The gobbler sounds off once more in the distance.  I move to where I think he was and settle in. Something on the ground about 20 yards away catches my attention. It looks like the leaves are slowly coming toward me. It is a woodcock, feeding along; probing for worms. The turkey gobbles; he is on top of a high-wall. I call, he gobbles on and on for about twenty minutes. I can't go up; he will not come down. We call it a draw. The woodcock passes by at about three feet; probing away and very content. So was I. It is now 8:30; the gobbler quit gobbling and we will take up where we left off: Tomorrow.  I bet that I will not sit down anywhere near a brier patch.

Posted by High Virginia Outdoors

Friday, May 6, 2011

Butterfly of the Month/May

Juvenal's Duskywing
The Juvenal's Duskywing (Erynnis juvenalis) is the most common dark skipper that is found in our region, in early spring.  This butterfly is normally found in association with oak woodlands. The adult butterfly feeds on vetch, autumn olive, blackberry and spring beauty. The larval host plant is members of the oak family; most often white oak.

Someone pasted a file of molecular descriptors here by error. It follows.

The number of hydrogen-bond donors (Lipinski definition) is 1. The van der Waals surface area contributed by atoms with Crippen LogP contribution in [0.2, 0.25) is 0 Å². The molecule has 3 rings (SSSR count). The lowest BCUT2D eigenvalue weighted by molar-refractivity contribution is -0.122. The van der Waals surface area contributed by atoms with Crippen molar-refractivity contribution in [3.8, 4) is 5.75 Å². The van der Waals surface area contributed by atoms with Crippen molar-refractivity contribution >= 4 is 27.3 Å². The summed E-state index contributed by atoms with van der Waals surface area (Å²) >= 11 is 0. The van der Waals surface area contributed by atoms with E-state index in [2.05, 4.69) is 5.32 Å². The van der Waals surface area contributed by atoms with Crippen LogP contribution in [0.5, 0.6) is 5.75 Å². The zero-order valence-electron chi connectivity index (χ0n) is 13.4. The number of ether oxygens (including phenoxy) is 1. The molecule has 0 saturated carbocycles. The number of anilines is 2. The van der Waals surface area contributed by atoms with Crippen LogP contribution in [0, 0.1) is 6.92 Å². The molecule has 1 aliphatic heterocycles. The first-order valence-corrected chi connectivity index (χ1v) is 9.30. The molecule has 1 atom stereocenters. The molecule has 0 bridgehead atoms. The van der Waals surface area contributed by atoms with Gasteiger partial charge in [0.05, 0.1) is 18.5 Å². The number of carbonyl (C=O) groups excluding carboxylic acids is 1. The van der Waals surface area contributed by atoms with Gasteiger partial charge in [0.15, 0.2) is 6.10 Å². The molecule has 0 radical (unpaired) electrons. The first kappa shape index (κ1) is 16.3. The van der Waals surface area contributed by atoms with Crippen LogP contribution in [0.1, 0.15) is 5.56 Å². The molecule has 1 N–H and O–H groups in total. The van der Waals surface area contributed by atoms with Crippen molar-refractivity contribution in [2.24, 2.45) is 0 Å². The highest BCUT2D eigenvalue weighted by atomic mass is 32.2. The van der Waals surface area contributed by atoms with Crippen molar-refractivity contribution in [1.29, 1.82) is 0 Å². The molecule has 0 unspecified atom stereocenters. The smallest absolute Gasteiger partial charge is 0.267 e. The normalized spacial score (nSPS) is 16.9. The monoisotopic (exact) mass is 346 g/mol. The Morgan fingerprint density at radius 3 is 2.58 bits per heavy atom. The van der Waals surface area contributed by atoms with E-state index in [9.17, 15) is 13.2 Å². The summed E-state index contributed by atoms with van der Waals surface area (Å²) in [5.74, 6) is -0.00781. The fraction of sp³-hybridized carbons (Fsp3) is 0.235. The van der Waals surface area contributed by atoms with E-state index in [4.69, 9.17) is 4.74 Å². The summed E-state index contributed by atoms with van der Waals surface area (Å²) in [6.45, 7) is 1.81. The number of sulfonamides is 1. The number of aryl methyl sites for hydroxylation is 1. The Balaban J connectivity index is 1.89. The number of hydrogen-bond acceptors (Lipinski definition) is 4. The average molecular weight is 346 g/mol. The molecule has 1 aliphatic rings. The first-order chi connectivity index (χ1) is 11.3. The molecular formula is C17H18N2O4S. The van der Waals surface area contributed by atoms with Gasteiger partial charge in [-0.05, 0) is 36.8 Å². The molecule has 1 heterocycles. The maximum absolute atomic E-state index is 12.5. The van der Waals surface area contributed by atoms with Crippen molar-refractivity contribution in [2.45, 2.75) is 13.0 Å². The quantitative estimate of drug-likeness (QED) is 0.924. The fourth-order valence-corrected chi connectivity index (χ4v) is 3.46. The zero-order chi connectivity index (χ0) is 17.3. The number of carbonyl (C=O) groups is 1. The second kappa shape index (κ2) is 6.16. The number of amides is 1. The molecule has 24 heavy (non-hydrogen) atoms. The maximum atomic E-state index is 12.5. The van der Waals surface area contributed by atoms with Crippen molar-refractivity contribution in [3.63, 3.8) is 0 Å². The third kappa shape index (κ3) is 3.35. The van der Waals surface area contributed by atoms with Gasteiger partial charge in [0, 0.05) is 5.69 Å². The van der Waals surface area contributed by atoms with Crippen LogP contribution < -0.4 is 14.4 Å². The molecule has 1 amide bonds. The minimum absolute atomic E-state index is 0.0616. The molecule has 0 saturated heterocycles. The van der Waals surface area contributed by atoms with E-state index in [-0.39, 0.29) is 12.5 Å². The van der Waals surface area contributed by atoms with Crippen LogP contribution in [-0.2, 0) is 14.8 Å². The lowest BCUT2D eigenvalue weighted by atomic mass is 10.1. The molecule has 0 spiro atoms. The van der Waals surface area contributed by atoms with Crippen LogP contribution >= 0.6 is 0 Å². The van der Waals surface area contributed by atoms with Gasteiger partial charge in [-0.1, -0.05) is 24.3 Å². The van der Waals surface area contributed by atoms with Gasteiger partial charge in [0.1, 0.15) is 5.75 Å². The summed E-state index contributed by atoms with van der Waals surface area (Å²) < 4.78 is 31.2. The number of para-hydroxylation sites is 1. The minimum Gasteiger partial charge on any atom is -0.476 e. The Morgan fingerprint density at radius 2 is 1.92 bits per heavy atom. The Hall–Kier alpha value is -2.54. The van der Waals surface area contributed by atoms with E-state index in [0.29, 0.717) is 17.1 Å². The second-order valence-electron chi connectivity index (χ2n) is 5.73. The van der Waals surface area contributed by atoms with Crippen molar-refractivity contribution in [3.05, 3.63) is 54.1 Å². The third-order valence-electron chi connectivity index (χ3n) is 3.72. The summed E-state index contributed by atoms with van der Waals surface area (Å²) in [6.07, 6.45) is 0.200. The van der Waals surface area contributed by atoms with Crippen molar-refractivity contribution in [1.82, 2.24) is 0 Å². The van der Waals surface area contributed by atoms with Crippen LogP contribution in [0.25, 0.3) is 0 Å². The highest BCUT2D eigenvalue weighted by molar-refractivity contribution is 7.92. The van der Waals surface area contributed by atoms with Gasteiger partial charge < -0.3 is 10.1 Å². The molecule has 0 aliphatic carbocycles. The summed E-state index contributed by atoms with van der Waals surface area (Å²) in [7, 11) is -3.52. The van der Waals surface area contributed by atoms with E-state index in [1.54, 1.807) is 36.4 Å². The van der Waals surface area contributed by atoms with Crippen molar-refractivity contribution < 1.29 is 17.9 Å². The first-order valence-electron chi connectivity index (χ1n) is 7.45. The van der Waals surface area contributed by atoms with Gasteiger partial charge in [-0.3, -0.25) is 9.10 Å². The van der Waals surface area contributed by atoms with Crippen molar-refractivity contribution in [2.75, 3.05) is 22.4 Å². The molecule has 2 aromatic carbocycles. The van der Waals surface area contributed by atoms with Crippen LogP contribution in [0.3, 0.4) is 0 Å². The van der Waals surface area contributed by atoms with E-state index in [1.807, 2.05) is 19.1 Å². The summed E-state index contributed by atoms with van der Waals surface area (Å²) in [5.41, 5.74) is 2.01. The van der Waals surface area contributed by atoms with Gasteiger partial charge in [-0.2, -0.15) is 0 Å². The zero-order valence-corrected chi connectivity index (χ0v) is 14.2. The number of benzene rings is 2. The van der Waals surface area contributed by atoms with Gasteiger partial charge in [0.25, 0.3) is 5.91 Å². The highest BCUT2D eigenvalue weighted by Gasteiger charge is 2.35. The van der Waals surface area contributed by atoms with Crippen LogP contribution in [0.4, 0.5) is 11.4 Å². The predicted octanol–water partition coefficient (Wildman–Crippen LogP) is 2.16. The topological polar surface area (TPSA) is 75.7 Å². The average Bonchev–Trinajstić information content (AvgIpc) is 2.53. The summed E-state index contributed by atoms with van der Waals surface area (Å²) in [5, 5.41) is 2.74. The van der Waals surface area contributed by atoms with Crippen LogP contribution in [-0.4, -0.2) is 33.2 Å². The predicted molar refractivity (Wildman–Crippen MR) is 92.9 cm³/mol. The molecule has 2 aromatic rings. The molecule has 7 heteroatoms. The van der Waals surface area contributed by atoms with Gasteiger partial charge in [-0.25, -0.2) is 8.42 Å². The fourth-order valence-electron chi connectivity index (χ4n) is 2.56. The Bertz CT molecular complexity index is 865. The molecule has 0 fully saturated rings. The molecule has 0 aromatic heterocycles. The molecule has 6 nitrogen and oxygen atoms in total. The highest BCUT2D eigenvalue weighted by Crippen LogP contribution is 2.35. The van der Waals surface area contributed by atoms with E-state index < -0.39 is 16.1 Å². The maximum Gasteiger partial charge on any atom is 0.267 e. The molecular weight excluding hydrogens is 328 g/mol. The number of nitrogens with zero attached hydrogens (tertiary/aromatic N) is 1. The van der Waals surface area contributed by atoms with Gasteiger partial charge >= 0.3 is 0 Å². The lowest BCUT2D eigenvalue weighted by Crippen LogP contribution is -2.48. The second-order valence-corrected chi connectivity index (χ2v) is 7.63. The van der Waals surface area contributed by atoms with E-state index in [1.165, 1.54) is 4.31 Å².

The Juvenal's Duskywing can often be found in moist areas and mud puddles are a great place to look. This species can be found from April -June.

The Butterflies Of West Virginia and their Caterpillars (Pitt Series in Nature and Natural History)

Posted by High Virginia Outdoors    Photos by High Virginia Images

Thursday, May 5, 2011

Wildflower of the Month/May

Wake Robin
May is trillium month in the mountains. Members of the trillium family grow in rich moist woodlands. The Wake Robin or Ill-scented Trillium (Trillium erectum) is not the showiest member of the family; but it is the most common and can be found throughout our region. When the trilliums bloom, spring is officially here. My favorite trillium has to be the Large Flowered Trillium (Trillium grandiflorum). The large, creamy flowers are stunning; when in peak bloom. The Painted Trillium (Trillium undulatum) is a beauty of the higher mountain regions and can usually be found at elevations above 2500 ft. May is the time to get out and enjoy the spring woodlands. Do not overlook some of the more inconspicuous wildflowers.

Posted by High Virginia Outdoors    Photography by High Virginia Images